The National Highways Authority of India (NHAI) and IDFC are close to an agreement under which the latter will take over the bedevilled Delhi-Gurgaon expressway project from the current developer DSC. Although the final contours of the deal are still being negotiated, sources told FE that IDFC, the lead banker in the lender consortium, will buy out the project completely. Under the deal, IDFC will likely pay R1 for all the shares of Delhi-Gurgaon Super Connectivity (DSCL), the concessionaire of the Delhi-Gurgaon expressway, and will take over its entire debt of R1,600 crore.
Following the termination notice issued by the NHAI in February 2012 to DSC alleging operational incompetence and raising of loans of R1,275 crore from IDFC without prior approval from the authority, DSC had moved the Delhi High Court challenging the NHAI move. A court-initiated settlement was reached between the two under which DSC is required to construct more toll plazas along the expressway to ease traffic but NHAI remained sceptical of the developer’s ability to run the project.
“IDFC had earlier expressed interest to buy out 74% of the DSCL equity but we asked them to buy out 100%,” an official said. Earlier, IDFC had written to NHAI expressing its intent to buy a 74% stake in the project, a proposal that would have kept 24.8% with DSC, the sole owner of DGSCL right now, and 1.2% with the Jaypee Group. “DSC’s stake would serve no purpose when IDFC will have majority. Our experience has been bad with the present concessionaire and it would be better to get rid of it,” the official added.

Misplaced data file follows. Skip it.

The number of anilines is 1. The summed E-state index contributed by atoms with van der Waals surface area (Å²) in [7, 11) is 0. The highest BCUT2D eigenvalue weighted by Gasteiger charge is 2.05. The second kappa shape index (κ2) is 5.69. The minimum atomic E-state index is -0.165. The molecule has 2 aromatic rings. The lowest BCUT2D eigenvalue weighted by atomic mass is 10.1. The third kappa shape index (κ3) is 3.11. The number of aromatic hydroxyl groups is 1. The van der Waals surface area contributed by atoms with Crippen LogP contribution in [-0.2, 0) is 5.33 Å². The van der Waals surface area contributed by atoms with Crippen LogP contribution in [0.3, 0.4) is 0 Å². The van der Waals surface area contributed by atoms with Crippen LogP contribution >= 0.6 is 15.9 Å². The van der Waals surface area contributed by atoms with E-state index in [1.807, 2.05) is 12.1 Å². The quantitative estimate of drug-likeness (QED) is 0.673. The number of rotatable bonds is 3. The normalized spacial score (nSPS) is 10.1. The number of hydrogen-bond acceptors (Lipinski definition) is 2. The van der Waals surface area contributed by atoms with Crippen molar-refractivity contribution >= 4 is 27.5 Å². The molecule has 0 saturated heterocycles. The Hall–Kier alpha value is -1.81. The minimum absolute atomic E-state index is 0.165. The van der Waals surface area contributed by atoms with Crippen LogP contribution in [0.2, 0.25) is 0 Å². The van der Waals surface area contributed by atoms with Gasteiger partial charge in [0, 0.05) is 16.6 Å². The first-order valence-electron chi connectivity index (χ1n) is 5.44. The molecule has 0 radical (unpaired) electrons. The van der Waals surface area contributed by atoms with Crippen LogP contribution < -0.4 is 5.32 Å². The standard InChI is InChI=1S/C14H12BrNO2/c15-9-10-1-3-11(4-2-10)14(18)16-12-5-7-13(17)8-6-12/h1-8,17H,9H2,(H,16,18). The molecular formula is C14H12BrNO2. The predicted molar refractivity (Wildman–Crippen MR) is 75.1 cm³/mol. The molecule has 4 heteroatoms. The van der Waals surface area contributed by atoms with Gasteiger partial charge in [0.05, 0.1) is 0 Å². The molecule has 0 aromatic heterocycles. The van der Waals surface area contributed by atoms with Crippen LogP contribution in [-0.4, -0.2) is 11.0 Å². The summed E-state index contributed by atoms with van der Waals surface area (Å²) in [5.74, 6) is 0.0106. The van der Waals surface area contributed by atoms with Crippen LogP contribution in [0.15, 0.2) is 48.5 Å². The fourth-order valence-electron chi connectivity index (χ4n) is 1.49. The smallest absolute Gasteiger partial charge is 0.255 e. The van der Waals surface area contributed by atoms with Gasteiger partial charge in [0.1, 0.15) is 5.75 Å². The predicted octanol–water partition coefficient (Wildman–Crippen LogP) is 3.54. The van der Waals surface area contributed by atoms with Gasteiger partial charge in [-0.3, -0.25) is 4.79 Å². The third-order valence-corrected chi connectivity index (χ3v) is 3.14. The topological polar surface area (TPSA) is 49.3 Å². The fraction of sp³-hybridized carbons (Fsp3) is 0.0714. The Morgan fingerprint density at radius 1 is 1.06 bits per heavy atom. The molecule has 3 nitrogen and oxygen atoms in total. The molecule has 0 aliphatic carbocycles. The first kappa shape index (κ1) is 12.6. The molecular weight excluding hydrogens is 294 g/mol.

An approval from the NHAI board is necessary for the transaction and the board is scheduled to meet on January 30. It might take a while for the deal to materialise, as roads secretary AK Upadhyay is set to retire on January 31 and may leave the matter for his successor to decide.
Separately, the ministry of road transport and highways is seeking Cabinet approval for an easier exit policy for road developers which will allow the concessionaire to make a complete exit immediately after commencement of commercial operations. Under the current policy, the original concessionaire has to keep at least a 26% stake for the entire concession period. Once the new policy is in place, DSC will be able to make a complete exit from the project.
According to observers, if the proposed transaction is approved by the NHAI board, it will be a win-win situation for all three parties — contractor, lenders and NHAI. The lenders’ consortium as of now is led by IDFC and includes PSU banks such as Punjab National Bank and Bank of India.
DGSCL already has huge liability including the Rs 1,600-crore debt that will be taken over by IDFC, and the need for immediate measures to improve the traffic and road conditions will be its responsibility.
If the deal goes through, IDFC will be collecting toll till 2023 to recoup the funds. For NHAI, the salvaging of the project is crucial in sustaining investor interest in public-private partnership projects in the sector.